What standard of vision is needed for driving?
Car drivers (group 1) must meet the vision standards shown at the bottom of this page.
Please also see the government website for driving eyesight rules and read guidance from the Driver and Vehicle Licensing Agency (DVLA).
Lorry and bus drivers (group 2) must meet more stringent eyesight requirements, with a medical and vision check when they first apply for their bus or lorry licence, and then every five years from age 45 and every year from age 60.
For more information see the government website for driving eyesight rules.
Licensed taxi drivers must meet the vision requirements of their local authority, which vary but are often the same as for group 2 drivers.
How to check your vision
Although we believe that a vision-testing programme should be introduced, which drivers must take before they apply for a licence, you can test yourself against the current standard by reading (with glasses or contact lenses, if necessary) a car number plate made after 1 September 2001 from 20 metres. You should check this yourself regularly. Your optometrist will check your vision on a Snellen chart during a sight test.
Driving with eyesight below the required standard is illegal and may also mean your motor insurance is not valid.
You must tell the DVLA about certain eye or general medical conditions. For a full list of conditions you must declare, see the government website.
The most common conditions (but not the only ones) affecting vision are age-related macular degeneration, cataracts, glaucoma and diabetic retinopathy.
If you are a group 1 driver, you must tell the DVLA if you have a medical condition affecting both eyes, including different conditions in each eye. You can either report your condition online or fill in form V1 and send it to the DVLA. The address is on the form.
If you are a group 2 driver, you must tell the DVLA if you have a medical condition affecting either eye by filling in form V1V and sending it to the DVLA. The address is on the form.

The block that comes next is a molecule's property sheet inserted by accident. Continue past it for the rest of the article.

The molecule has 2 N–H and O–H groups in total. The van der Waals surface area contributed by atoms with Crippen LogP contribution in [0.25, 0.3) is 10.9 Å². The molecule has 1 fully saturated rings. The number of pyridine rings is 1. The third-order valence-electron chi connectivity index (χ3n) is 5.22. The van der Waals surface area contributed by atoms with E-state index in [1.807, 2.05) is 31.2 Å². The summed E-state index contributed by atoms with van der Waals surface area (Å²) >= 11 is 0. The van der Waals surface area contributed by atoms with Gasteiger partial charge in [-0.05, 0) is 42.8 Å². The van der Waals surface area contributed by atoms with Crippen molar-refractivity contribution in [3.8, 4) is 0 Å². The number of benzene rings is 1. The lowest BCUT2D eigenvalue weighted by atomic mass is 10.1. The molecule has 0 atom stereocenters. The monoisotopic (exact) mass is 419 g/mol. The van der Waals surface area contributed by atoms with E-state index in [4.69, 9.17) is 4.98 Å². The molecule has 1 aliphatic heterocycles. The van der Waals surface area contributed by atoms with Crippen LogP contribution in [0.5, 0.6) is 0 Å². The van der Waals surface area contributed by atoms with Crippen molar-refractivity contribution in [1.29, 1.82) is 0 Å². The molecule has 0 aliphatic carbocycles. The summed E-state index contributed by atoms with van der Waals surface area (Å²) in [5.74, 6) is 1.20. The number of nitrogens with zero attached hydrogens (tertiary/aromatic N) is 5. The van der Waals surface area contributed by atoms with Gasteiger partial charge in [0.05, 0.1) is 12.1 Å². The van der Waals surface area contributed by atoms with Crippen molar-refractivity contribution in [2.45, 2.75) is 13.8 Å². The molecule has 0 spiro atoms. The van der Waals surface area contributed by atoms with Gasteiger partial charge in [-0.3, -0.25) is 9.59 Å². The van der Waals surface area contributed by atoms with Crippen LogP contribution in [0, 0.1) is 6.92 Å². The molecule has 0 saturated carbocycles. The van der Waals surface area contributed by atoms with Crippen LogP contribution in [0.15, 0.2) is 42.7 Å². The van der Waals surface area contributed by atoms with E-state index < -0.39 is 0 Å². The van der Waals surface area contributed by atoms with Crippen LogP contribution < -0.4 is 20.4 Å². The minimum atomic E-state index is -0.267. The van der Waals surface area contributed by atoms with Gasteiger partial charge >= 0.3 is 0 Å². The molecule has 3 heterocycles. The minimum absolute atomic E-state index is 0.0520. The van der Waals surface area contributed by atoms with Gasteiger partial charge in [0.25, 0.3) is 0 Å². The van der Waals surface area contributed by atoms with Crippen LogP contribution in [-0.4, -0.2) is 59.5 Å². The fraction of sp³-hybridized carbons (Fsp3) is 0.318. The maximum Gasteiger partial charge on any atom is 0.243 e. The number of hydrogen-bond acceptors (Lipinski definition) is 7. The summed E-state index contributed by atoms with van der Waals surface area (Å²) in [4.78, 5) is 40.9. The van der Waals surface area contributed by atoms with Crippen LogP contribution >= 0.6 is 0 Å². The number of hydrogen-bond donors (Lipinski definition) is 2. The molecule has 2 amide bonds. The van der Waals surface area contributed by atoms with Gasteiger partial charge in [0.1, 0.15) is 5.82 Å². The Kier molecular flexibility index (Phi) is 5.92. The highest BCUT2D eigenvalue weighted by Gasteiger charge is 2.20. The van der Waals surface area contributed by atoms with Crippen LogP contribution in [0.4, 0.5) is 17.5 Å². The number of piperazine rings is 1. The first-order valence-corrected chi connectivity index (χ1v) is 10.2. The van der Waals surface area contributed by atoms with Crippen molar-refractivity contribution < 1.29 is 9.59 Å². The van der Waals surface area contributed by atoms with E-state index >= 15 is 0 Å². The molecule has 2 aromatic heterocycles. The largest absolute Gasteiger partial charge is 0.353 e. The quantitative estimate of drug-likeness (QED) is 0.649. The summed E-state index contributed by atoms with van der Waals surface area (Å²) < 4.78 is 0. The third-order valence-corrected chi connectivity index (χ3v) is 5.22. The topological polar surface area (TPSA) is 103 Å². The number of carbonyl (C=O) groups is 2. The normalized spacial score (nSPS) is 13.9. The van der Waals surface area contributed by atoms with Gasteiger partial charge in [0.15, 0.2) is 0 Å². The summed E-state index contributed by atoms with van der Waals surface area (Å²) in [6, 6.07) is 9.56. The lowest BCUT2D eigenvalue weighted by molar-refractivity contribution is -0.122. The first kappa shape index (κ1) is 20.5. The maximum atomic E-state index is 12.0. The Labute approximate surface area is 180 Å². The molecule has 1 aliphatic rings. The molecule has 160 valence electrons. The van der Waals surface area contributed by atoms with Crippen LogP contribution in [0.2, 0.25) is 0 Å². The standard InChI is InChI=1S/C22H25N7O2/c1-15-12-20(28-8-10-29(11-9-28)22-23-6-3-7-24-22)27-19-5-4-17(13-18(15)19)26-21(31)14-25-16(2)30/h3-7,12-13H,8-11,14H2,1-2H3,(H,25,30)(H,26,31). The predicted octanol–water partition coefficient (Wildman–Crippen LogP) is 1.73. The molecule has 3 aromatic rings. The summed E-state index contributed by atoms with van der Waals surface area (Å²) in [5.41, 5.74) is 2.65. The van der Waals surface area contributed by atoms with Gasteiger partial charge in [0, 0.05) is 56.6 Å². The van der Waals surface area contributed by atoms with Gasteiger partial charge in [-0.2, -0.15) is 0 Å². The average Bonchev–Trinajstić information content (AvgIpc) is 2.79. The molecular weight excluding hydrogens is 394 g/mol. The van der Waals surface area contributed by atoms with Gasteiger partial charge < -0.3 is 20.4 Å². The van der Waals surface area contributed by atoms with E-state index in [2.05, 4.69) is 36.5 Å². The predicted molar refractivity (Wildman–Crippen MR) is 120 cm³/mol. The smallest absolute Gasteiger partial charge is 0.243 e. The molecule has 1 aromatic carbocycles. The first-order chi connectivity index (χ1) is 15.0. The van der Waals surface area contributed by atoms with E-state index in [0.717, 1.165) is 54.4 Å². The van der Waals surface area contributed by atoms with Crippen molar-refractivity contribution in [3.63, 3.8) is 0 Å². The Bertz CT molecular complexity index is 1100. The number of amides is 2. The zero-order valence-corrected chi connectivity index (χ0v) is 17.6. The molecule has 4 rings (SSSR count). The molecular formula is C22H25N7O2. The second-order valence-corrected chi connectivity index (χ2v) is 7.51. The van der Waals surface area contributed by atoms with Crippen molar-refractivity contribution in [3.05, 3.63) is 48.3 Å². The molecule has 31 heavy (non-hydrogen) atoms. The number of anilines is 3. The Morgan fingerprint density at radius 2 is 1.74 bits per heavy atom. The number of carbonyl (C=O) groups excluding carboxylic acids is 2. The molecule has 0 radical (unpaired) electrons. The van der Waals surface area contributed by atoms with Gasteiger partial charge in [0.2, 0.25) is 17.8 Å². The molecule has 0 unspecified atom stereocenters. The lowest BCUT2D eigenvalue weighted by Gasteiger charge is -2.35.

The DVLA may send you for a field of vision test in which lights are flashed in the edge of your vision to make sure you can see them. People are generally very poor at judging their own field of vision, and blind spots in your vision create a risk of accidents, especially involving pedestrians.
What should I do if I feel my vision is getting worse for driving?
You should see your optometrist who will be able to tell you if you need a new prescription, whether you need to be referred to an ophthalmologist (eye doctor), or if you have a condition that should be declared to the DVLA.
You must be able to do the following:
1. Read (with glasses or contact lenses, if necessary) a car number plate made after 1 September 2001 from 20 metres. You should check this yourself regularly.
Your optometrist will fill in this section:
2. Read the 6/12 line of letters on a Snellen chart (with glasses or contact lenses, if necessary) using both eyes together or, if you have sight in one eye only, in that eye.
❏ You meet this standard
3. Have an adequate field of vision. The DVLA can arrange a test for this at an accredited centre if your sight test suggests that there may be a problem with your peripheral vision.
❏ There is no declared history of an eye injury or medical condition which may affect your binocular field of vision (central or peripheral)
Name of practitioner:______________
Download our patient leaflet on Driving and vision standards.